When Richard Brinsley Sheridan wrote the play "The School for Scandal" in 1777, it was a satire of popular fashionable life. He managed to criticize society in a humorous way, by confronting the audience with a mirror image of themselves. Donatus defines comedy as `a copy of life, a mirror of custom, a reflection of truth' (cited in: Abrams, 1953, 32). The topic of scandal could be seen as such a mirror image, because scandal was rife in towns like London; moreover it was a kind of leisure activity for the higher classes.
The play consists of two main plots. The first one is about the relationship between Sir Peter Teazle and his wife. He is much older than Lady Teazle and not pleased about her changing behaviour. Lady Teazle was a simple country girl before she became Sir Peter's wife and now tries hard to become a member of the fashionable society she is confronted with through her marriage. This plot highlights the contrast between rural and urban life.
In order to reach her aim, Lady Teazle joins a group of malicious and slanderous people, headed by Lady Sneerwell, who is very interested in Charles Surface and wants to separate him from his relation to Maria, by spreading slander about him.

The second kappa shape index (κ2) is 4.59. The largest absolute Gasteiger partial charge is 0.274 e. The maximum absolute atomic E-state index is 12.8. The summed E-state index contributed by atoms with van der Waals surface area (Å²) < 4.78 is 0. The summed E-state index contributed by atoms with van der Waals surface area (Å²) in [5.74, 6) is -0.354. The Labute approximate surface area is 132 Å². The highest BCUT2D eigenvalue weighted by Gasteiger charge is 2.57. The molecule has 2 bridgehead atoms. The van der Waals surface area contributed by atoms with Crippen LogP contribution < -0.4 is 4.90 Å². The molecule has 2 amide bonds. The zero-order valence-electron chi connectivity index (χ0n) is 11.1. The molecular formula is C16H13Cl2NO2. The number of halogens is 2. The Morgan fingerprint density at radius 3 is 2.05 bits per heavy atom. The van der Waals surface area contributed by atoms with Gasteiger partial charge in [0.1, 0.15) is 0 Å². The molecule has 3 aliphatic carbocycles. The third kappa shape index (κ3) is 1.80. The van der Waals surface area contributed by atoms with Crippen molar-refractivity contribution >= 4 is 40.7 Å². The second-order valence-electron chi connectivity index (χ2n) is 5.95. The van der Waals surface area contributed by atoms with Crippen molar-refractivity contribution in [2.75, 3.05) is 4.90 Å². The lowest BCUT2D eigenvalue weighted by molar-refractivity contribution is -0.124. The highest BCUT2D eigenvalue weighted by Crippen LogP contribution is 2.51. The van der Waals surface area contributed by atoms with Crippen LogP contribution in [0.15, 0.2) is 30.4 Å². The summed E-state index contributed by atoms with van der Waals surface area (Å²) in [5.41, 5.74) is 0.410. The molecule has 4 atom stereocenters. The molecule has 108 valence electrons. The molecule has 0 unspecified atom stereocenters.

Charles and his brother Josef Surface are the topic of the second plot. Their rich uncle Sir Oliver arrives unexpectedly from Australia and hears such conflicting reports of his nephews and prospective heirs that he decides to look them over personally. He approaches Charles in the shape of Mr. Premium, a money lender and Joseph in the shape of Mr. Stanley, a poor relation begging help. These visitations reveal the real characters of both brothers, which in the end differ greatly from the expected ones. As Katherine Worth describ...
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...otypes and clichés rather than test character for themselves, as Sir Oliver does' (Worth, 1992, 156). Again, the metaphor of the mirror can be used to support this statement. Many people could see a reflection of themselves in the character of Joseph Surface. By confronting his audience with its own failings, Sheridan may have succeeded in making people laugh about themselves, but also made them reflect on their own behaviour.
Abrams, M. H.  1977. The Mirror and the Lamp. Romantic Theory and the Critical Tradition, Oxford: Oxford University Press.
Moorwood, J. and Crane, D., eds., 1995. Sheridan Studies, Cambridge: Cambridge University Press.
Sheridan, .  1979. The School for Scandal, ed. by F. W. Bateson, London: New Mermaids, A. & C. Black.
Worth, K. 1992. Sheridan and Goldsmith, London: Macmillan.
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